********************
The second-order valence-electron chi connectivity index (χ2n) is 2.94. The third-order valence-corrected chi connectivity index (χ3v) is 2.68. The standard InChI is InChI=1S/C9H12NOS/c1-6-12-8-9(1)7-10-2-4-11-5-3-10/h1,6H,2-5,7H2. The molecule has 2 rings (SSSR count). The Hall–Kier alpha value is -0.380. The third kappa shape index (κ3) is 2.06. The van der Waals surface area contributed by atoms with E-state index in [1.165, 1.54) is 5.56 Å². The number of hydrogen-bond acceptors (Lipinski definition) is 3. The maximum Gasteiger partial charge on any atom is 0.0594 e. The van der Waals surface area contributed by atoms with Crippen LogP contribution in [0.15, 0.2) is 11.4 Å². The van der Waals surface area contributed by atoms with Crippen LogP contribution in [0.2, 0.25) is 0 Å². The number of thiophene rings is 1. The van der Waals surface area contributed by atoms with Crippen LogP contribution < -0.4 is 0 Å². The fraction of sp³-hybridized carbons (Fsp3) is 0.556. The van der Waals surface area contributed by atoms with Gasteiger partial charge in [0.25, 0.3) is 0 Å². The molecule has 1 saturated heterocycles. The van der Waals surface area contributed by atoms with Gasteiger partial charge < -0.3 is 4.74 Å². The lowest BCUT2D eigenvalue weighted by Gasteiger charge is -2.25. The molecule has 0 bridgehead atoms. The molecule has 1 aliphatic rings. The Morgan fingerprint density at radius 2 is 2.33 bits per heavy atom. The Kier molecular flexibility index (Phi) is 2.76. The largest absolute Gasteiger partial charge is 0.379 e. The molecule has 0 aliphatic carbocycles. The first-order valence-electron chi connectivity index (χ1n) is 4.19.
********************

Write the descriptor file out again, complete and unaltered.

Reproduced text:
The second-order valence-electron chi connectivity index (χ2n) is 2.94. The third-order valence-corrected chi connectivity index (χ3v) is 2.68. The standard InChI is InChI=1S/C9H12NOS/c1-6-12-8-9(1)7-10-2-4-11-5-3-10/h1,6H,2-5,7H2. The molecule has 2 rings (SSSR count). The Hall–Kier alpha value is -0.380. The third kappa shape index (κ3) is 2.06. The van der Waals surface area contributed by atoms with E-state index in [1.165, 1.54) is 5.56 Å². The number of hydrogen-bond acceptors (Lipinski definition) is 3. The maximum Gasteiger partial charge on any atom is 0.0594 e. The van der Waals surface area contributed by atoms with Crippen LogP contribution in [0.15, 0.2) is 11.4 Å². The van der Waals surface area contributed by atoms with Crippen LogP contribution in [0.2, 0.25) is 0 Å². The number of thiophene rings is 1. The van der Waals surface area contributed by atoms with Crippen LogP contribution < -0.4 is 0 Å². The fraction of sp³-hybridized carbons (Fsp3) is 0.556. The van der Waals surface area contributed by atoms with Gasteiger partial charge in [0.25, 0.3) is 0 Å². The molecule has 1 saturated heterocycles. The van der Waals surface area contributed by atoms with Gasteiger partial charge < -0.3 is 4.74 Å². The lowest BCUT2D eigenvalue weighted by Gasteiger charge is -2.25. The molecule has 0 bridgehead atoms. The molecule has 1 aliphatic rings. The Morgan fingerprint density at radius 2 is 2.33 bits per heavy atom. The Kier molecular flexibility index (Phi) is 2.76. The largest absolute Gasteiger partial charge is 0.379 e. The molecule has 0 aliphatic carbocycles. The first-order valence-electron chi connectivity index (χ1n) is 4.19.